Rain garden maintenance has emerged as one of the big hurdles to expanding the use of green stormwater solutions. You build it. The rain comes. Then what?
In some ways, the water-absorbing gardens are not much different than other landscaping features. They need weeding, some summer irrigation, and basic pruning. But they also require more nuanced care.
The standard “mow, blow, and go” strategy that sends some commercial landscapers whacking plants and lawns with mowers or hedge trimmers, then revving up the leaf blower to blast the ground clean just won’t cut it. Rain gardens need lusher plantings to catch rain in their leaves and branches and healthy roots to help water soak into the ground. The green infrastructure often features a thicker cover of water-trapping mulch. Good rain garden maintenance means saying ‘no’ to Edward Scissorhands-inspired pruning and bare soil. It requires attention to how the water flows into—and sometimes out of—the garden, and how quickly the water seeps into the ground.
To help solve these maintenance challenges, some smart stormwater folks in Oregon have released “Field Guide: Maintaining Rain Gardens, Swales and Stormwater Planters (2013),” a handy how-to for keeping rain gardens functional as well as beautiful. The guide opens with specific recommendations on what tools you’ll need for rain garden maintenance, gives cautionary notes—and scary photos!—of some of the injury-inducing weeds lurking out there, and provides explicit instructions on how to maintain the gardens’ stormwater treating capacity.
The illustrated manual that I featured last week, “Rain Garden Handbook for Western Washington: A Guide for Design, Installation, and Maintenance” from Washington State University, is a perfect companion to this new guide from Oregon. The Washington handbook addresses maintenance, but the Oregon guide provides a more detailed, in-depth examination of how to recognize and fix a multitude of rain garden troubles.
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The Field Guide includes a calendar showing which season is best for different maintenance activities such as weeding, re-planting, and pruning. It has a check list for maintenance crews to use in the field to make sure they don’t miss any important steps. And there are clear photos and descriptions of a variety of rain garden woes. Is erosion creating a system of mini rivers draining into the rain gardens? Try erosion-control matting and refilling the channels with top soil. Is sediment creating sandy dams blocking the flow of water into the garden? Get your rake or shovel and get digging.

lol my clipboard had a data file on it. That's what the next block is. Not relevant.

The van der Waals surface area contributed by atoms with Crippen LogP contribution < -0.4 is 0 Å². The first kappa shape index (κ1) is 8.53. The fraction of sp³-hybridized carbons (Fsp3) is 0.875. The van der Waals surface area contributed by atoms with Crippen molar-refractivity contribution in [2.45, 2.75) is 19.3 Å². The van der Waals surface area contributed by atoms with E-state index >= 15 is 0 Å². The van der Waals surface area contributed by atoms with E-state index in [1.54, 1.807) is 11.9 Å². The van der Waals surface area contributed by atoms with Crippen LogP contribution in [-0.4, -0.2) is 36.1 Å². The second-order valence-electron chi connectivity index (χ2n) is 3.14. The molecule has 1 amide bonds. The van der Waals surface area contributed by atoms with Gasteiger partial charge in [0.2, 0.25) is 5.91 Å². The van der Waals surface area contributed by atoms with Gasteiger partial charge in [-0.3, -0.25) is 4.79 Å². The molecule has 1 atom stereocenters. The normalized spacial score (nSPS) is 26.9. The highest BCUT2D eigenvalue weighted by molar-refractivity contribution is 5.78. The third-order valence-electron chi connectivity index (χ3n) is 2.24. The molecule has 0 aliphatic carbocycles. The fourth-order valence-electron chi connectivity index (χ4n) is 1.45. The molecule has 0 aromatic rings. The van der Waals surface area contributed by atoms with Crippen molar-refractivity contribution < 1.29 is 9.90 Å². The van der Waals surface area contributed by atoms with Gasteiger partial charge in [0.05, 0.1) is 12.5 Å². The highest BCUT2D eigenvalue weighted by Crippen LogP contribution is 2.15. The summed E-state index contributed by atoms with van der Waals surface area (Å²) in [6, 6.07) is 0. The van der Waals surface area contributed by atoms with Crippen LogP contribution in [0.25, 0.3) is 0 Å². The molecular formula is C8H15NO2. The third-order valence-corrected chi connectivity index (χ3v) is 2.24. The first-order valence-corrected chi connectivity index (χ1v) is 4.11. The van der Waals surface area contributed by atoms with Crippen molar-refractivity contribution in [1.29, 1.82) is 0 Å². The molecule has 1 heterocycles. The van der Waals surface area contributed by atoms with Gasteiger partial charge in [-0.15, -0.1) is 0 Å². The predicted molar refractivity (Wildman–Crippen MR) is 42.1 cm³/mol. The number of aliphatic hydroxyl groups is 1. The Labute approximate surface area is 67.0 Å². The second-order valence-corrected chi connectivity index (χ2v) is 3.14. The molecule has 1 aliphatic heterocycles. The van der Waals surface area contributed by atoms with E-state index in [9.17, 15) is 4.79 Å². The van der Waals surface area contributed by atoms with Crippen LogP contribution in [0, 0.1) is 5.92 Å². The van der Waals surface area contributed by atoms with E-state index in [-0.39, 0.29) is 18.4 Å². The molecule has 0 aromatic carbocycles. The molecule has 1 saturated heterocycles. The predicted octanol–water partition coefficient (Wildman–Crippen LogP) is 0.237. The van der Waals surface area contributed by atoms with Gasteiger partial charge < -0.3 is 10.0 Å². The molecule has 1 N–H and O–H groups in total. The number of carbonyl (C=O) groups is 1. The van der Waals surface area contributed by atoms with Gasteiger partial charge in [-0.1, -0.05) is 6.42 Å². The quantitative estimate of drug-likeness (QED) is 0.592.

The document was a team effort by Clackamas County Water Environment Services, Clean Water Services, East Multnomah Soil and Water Conservation District, Green Girl LDS, Metro, City of Portland Environmental Services, Pacific Landscape Management, and Pacific Sports Turf.
Oregon stormwater experts are recognized leaders in the maintenance arena. The city of Portland program is so well conceived that one Puget Sound county has made multiple trips to check out their program, even taking photos of the Portland maintenance trucks in order to replicate them back home.
If you’re looking for still more maintenance inspiration, Montgomery County in Marylandhas a comprehensive website with strategies for healthy rain gardens. Additionally, the University of New Hampshire Stormwater Center has some helpful maintenance tips and check lists.
So no excuses, folks. Put down your power hedge clippers and diagram for topiary ducks, grab your Rain Garden Handbook and Field Guide, and get your gardens growing.